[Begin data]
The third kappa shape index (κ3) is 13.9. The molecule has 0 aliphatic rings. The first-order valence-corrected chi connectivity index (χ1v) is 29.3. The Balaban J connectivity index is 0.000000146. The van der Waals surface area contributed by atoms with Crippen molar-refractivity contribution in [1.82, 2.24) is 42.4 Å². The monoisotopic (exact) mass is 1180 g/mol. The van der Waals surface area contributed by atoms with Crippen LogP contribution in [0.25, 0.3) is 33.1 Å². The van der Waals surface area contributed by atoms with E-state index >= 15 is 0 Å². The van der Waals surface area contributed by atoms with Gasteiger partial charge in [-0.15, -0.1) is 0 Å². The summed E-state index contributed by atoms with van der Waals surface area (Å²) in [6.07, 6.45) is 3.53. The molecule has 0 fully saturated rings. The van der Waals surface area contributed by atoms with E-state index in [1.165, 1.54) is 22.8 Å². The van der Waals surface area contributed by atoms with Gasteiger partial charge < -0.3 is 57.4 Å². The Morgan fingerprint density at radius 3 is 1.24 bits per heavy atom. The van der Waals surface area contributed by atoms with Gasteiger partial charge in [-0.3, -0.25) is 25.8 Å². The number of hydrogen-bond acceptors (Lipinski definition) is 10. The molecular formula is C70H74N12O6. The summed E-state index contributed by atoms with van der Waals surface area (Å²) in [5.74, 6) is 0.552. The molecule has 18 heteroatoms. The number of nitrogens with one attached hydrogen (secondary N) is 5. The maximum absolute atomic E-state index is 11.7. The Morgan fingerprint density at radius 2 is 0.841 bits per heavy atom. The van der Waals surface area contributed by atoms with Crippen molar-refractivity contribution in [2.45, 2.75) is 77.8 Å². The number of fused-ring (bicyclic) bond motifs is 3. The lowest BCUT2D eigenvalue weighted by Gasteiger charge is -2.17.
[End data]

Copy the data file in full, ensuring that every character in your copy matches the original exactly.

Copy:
The third kappa shape index (κ3) is 13.9. The molecule has 0 aliphatic rings. The first-order valence-corrected chi connectivity index (χ1v) is 29.3. The Balaban J connectivity index is 0.000000146. The van der Waals surface area contributed by atoms with Crippen molar-refractivity contribution in [1.82, 2.24) is 42.4 Å². The monoisotopic (exact) mass is 1180 g/mol. The van der Waals surface area contributed by atoms with Crippen LogP contribution in [0.25, 0.3) is 33.1 Å². The van der Waals surface area contributed by atoms with E-state index >= 15 is 0 Å². The van der Waals surface area contributed by atoms with Gasteiger partial charge in [-0.15, -0.1) is 0 Å². The summed E-state index contributed by atoms with van der Waals surface area (Å²) in [6.07, 6.45) is 3.53. The molecule has 0 fully saturated rings. The van der Waals surface area contributed by atoms with E-state index in [1.165, 1.54) is 22.8 Å². The van der Waals surface area contributed by atoms with Gasteiger partial charge < -0.3 is 57.4 Å². The Morgan fingerprint density at radius 3 is 1.24 bits per heavy atom. The van der Waals surface area contributed by atoms with Gasteiger partial charge in [-0.3, -0.25) is 25.8 Å². The number of hydrogen-bond acceptors (Lipinski definition) is 10. The molecular formula is C70H74N12O6. The summed E-state index contributed by atoms with van der Waals surface area (Å²) in [5.74, 6) is 0.552. The molecule has 18 heteroatoms. The number of nitrogens with one attached hydrogen (secondary N) is 5. The maximum absolute atomic E-state index is 11.7. The Morgan fingerprint density at radius 2 is 0.841 bits per heavy atom. The van der Waals surface area contributed by atoms with Crippen molar-refractivity contribution in [2.45, 2.75) is 77.8 Å². The number of fused-ring (bicyclic) bond motifs is 3. The lowest BCUT2D eigenvalue weighted by Gasteiger charge is -2.17.